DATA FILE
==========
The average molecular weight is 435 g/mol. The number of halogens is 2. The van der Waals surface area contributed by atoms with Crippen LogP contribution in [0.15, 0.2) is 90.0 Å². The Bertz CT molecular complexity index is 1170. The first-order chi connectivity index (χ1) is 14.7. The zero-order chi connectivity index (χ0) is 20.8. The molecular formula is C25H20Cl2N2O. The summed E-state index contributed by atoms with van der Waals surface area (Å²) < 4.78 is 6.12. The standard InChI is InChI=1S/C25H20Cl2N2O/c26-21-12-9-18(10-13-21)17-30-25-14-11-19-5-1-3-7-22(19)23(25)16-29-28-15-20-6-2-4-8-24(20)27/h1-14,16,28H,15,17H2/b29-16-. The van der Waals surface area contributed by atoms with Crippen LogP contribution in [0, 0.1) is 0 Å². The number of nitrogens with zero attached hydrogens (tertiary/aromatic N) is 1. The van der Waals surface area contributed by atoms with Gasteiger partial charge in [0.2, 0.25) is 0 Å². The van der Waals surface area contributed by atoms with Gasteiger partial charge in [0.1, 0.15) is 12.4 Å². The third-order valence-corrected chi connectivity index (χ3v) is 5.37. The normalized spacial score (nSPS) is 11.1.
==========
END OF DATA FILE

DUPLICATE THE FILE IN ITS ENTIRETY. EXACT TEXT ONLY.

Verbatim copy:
The average molecular weight is 435 g/mol. The number of halogens is 2. The van der Waals surface area contributed by atoms with Crippen LogP contribution in [0.15, 0.2) is 90.0 Å². The Bertz CT molecular complexity index is 1170. The first-order chi connectivity index (χ1) is 14.7. The zero-order chi connectivity index (χ0) is 20.8. The molecular formula is C25H20Cl2N2O. The summed E-state index contributed by atoms with van der Waals surface area (Å²) < 4.78 is 6.12. The standard InChI is InChI=1S/C25H20Cl2N2O/c26-21-12-9-18(10-13-21)17-30-25-14-11-19-5-1-3-7-22(19)23(25)16-29-28-15-20-6-2-4-8-24(20)27/h1-14,16,28H,15,17H2/b29-16-. The van der Waals surface area contributed by atoms with Crippen LogP contribution in [0, 0.1) is 0 Å². The number of nitrogens with zero attached hydrogens (tertiary/aromatic N) is 1. The van der Waals surface area contributed by atoms with Gasteiger partial charge in [0.2, 0.25) is 0 Å². The van der Waals surface area contributed by atoms with Gasteiger partial charge in [0.1, 0.15) is 12.4 Å². The third-order valence-corrected chi connectivity index (χ3v) is 5.37. The normalized spacial score (nSPS) is 11.1.